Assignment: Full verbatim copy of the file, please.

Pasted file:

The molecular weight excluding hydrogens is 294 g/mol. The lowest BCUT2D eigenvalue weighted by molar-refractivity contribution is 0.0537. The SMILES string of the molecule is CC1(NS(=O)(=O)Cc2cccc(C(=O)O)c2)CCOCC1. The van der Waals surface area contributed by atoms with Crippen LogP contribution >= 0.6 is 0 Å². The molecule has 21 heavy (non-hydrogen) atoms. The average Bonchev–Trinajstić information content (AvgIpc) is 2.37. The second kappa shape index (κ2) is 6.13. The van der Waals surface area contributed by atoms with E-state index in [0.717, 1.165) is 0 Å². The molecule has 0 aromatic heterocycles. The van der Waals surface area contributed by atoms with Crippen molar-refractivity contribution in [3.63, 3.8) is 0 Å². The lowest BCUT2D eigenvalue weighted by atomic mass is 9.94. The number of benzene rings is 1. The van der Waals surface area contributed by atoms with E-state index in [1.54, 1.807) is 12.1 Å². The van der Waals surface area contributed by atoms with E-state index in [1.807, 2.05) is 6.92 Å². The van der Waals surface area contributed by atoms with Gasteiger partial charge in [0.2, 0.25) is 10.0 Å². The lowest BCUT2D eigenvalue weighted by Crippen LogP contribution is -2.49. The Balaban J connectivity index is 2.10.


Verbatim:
The molecular weight excluding hydrogens is 294 g/mol. The lowest BCUT2D eigenvalue weighted by molar-refractivity contribution is 0.0537. The SMILES string of the molecule is CC1(NS(=O)(=O)Cc2cccc(C(=O)O)c2)CCOCC1. The van der Waals surface area contributed by atoms with Crippen LogP contribution >= 0.6 is 0 Å². The molecule has 21 heavy (non-hydrogen) atoms. The average Bonchev–Trinajstić information content (AvgIpc) is 2.37. The second kappa shape index (κ2) is 6.13. The van der Waals surface area contributed by atoms with E-state index in [0.717, 1.165) is 0 Å². The molecule has 0 aromatic heterocycles. The van der Waals surface area contributed by atoms with Crippen molar-refractivity contribution in [3.63, 3.8) is 0 Å². The lowest BCUT2D eigenvalue weighted by atomic mass is 9.94. The number of benzene rings is 1. The van der Waals surface area contributed by atoms with E-state index in [1.54, 1.807) is 12.1 Å². The van der Waals surface area contributed by atoms with E-state index in [1.807, 2.05) is 6.92 Å². The van der Waals surface area contributed by atoms with Gasteiger partial charge in [0.2, 0.25) is 10.0 Å². The lowest BCUT2D eigenvalue weighted by Crippen LogP contribution is -2.49. The Balaban J connectivity index is 2.10.